"No individual can keep these Laws, for they are death To every energy of man and forbid the springs of life."

If you read Paul's epistles, you will discover that he used 'death' in the same ways. For example "And you hath he quickened, who were dead in trespasses and sins" (Ephesians 2:1). Paul is always reminding the Christian that he participates in the death and resurrection of Christ.

Secondly, Blake used 'death' in its most proper sense as the end of mortal life, but whenever he touched this subject, he always denied the materialistic viewpoint that death is the end. A clear example comes in Gates of Paradise, a short synoptic and pictorial description of Blake's myth of life:
" But when once I did descry The Immortal Man that cannot Die, Thro' evening shades I haste away To close the Labours of my Day."

Though he lived intensely, the love of the Ideal and his life long visions of Eternity led Blake to yearn for the Beyond and to depreciate material existence. Like the apostle Paul he had a "desire to depart, and to be with Christ; which is far better". Blake made a deliberate attempt through the aid of the doctrine of correspondences to live each moment of earthly life in the eternal realm, "to see a World in a Grain of Sand". Expressed negatively,
"I assert for My Self that I do not behold the outward Creation & that to me it is hindrance & not Action; it is as the Dirt upon my feet, No part of Me."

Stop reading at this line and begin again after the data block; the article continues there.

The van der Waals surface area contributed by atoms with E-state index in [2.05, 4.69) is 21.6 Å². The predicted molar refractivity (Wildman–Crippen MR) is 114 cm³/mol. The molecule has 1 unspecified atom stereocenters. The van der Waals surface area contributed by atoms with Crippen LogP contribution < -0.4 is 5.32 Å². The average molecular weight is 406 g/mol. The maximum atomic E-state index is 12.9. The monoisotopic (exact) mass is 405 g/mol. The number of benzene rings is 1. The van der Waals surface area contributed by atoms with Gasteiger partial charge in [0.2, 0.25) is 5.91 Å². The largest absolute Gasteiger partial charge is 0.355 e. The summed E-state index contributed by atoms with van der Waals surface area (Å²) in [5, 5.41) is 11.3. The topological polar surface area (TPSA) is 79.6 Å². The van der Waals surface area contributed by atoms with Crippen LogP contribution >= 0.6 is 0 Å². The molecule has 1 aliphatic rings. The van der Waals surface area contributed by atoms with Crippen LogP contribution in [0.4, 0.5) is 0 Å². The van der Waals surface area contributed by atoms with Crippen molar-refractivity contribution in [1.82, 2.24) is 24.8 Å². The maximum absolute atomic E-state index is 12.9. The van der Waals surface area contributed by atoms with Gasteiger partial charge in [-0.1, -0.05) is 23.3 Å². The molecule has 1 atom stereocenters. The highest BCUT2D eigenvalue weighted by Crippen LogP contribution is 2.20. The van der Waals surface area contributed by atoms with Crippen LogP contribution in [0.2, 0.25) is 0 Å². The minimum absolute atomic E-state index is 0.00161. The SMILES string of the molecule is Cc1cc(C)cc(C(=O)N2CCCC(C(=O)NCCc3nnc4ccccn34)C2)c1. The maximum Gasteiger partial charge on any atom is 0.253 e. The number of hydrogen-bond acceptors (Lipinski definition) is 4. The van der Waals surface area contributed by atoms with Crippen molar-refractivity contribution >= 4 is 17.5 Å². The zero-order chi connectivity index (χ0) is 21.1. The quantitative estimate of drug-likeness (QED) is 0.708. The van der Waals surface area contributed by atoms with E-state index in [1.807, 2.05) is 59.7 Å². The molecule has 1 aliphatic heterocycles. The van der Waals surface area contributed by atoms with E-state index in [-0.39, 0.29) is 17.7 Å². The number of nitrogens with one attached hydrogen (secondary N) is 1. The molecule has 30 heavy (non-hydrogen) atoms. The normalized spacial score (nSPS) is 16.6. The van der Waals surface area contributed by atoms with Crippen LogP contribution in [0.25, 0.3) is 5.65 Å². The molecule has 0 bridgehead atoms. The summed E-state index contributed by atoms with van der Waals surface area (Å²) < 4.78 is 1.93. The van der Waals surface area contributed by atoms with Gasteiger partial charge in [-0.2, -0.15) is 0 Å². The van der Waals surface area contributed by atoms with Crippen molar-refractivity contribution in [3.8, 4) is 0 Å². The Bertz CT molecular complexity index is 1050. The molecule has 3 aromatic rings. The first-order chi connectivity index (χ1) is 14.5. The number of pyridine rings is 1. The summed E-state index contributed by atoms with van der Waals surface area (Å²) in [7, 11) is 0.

And as stated in CHAPTER ONE he died with a song of praise on his lips. His life and all his art provide a convincing testimony for the reality of the Beyond. It was really Death that was "Dirt upon his feet".

Finally Blake used 'death' in the uniquely Christian context of self giving. At the end of 'Jerusalem' Jesus explains to Albion the meaning of his own death and its significance as a universal form of relationship:
      "...Fear not Albion: unless I die thou canst not live;
But if I die I shall arise again & thou with me.
This is Friendship & Brotherhood: without it Man is Not. ...
....Wouldest thou love one who never died
For thee, or ever die for one who had not died for thee?
And if God dieth not for Man & giveth not himself
Eternally for Man, Man could not exist; for Man is Love
As God is Love; every kindness to another is a little Death 
In the Divine Image, nor can Man exist but by Brotherhood.

     These explorations of 'love' and 'death' may help the reader to grasp some of the poetic meanings attached to Blake's other terms of value, words like heaven and hell, good and evil, truth and error. Always watch for irony, for the other point of view, the reverse side of the coin. In such ways Blake continually provokes the intellect. He delights the person who enjoys an intellectual challenge--and frustrates others. He intimated as much in a letter to Dr. Trusler, who likely belonged to the second category:
" But you ought to know that What is Grand is necessarily
obscure to Weak men. That which can be made Explicit to
the Idiot is not worth my care. The wisest of the Ancients
consider'd what is not too Explicit as the fittest for
Instruction, because it rouzes the faculties to act. I
name Moses, Solomon, Esop, Homer, Plato."

No comments: